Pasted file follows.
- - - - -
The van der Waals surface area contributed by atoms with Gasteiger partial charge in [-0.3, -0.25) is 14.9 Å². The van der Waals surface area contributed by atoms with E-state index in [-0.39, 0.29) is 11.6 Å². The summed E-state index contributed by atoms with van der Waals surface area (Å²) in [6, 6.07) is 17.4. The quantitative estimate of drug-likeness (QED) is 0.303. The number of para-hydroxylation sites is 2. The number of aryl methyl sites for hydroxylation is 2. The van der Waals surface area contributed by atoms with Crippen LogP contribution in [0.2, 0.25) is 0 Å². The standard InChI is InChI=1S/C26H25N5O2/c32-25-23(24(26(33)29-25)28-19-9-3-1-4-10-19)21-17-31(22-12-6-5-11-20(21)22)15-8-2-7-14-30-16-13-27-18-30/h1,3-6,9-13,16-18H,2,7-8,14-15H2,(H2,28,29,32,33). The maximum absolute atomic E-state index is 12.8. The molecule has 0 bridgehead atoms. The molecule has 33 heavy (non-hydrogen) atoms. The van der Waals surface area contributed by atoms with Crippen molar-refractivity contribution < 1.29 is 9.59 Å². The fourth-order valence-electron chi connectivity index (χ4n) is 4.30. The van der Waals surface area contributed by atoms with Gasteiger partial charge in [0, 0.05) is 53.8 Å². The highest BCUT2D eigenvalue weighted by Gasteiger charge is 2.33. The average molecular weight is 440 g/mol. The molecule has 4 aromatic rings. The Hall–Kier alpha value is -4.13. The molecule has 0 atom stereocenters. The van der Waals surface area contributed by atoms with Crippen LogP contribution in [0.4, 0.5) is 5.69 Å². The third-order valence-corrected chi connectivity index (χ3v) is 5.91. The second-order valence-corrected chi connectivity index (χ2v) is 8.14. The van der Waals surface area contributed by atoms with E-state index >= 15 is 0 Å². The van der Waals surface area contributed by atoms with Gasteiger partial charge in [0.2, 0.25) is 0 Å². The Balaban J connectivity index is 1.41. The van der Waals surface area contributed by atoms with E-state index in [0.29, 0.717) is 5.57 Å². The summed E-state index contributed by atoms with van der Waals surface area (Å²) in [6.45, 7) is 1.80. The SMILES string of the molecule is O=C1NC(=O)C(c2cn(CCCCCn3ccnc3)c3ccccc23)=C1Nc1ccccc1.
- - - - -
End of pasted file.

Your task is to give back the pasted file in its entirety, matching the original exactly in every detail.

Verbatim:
The van der Waals surface area contributed by atoms with Gasteiger partial charge in [-0.3, -0.25) is 14.9 Å². The van der Waals surface area contributed by atoms with E-state index in [-0.39, 0.29) is 11.6 Å². The summed E-state index contributed by atoms with van der Waals surface area (Å²) in [6, 6.07) is 17.4. The quantitative estimate of drug-likeness (QED) is 0.303. The number of para-hydroxylation sites is 2. The number of aryl methyl sites for hydroxylation is 2. The van der Waals surface area contributed by atoms with Crippen LogP contribution in [0.2, 0.25) is 0 Å². The standard InChI is InChI=1S/C26H25N5O2/c32-25-23(24(26(33)29-25)28-19-9-3-1-4-10-19)21-17-31(22-12-6-5-11-20(21)22)15-8-2-7-14-30-16-13-27-18-30/h1,3-6,9-13,16-18H,2,7-8,14-15H2,(H2,28,29,32,33). The maximum absolute atomic E-state index is 12.8. The molecule has 0 bridgehead atoms. The molecule has 33 heavy (non-hydrogen) atoms. The van der Waals surface area contributed by atoms with Crippen molar-refractivity contribution < 1.29 is 9.59 Å². The fourth-order valence-electron chi connectivity index (χ4n) is 4.30. The van der Waals surface area contributed by atoms with Gasteiger partial charge in [0, 0.05) is 53.8 Å². The highest BCUT2D eigenvalue weighted by Gasteiger charge is 2.33. The average molecular weight is 440 g/mol. The molecule has 4 aromatic rings. The Hall–Kier alpha value is -4.13. The molecule has 0 atom stereocenters. The van der Waals surface area contributed by atoms with Crippen LogP contribution in [0.4, 0.5) is 5.69 Å². The third-order valence-corrected chi connectivity index (χ3v) is 5.91. The second-order valence-corrected chi connectivity index (χ2v) is 8.14. The van der Waals surface area contributed by atoms with E-state index >= 15 is 0 Å². The van der Waals surface area contributed by atoms with Gasteiger partial charge in [0.2, 0.25) is 0 Å². The Balaban J connectivity index is 1.41. The van der Waals surface area contributed by atoms with E-state index in [0.29, 0.717) is 5.57 Å². The summed E-state index contributed by atoms with van der Waals surface area (Å²) in [6.45, 7) is 1.80. The SMILES string of the molecule is O=C1NC(=O)C(c2cn(CCCCCn3ccnc3)c3ccccc23)=C1Nc1ccccc1.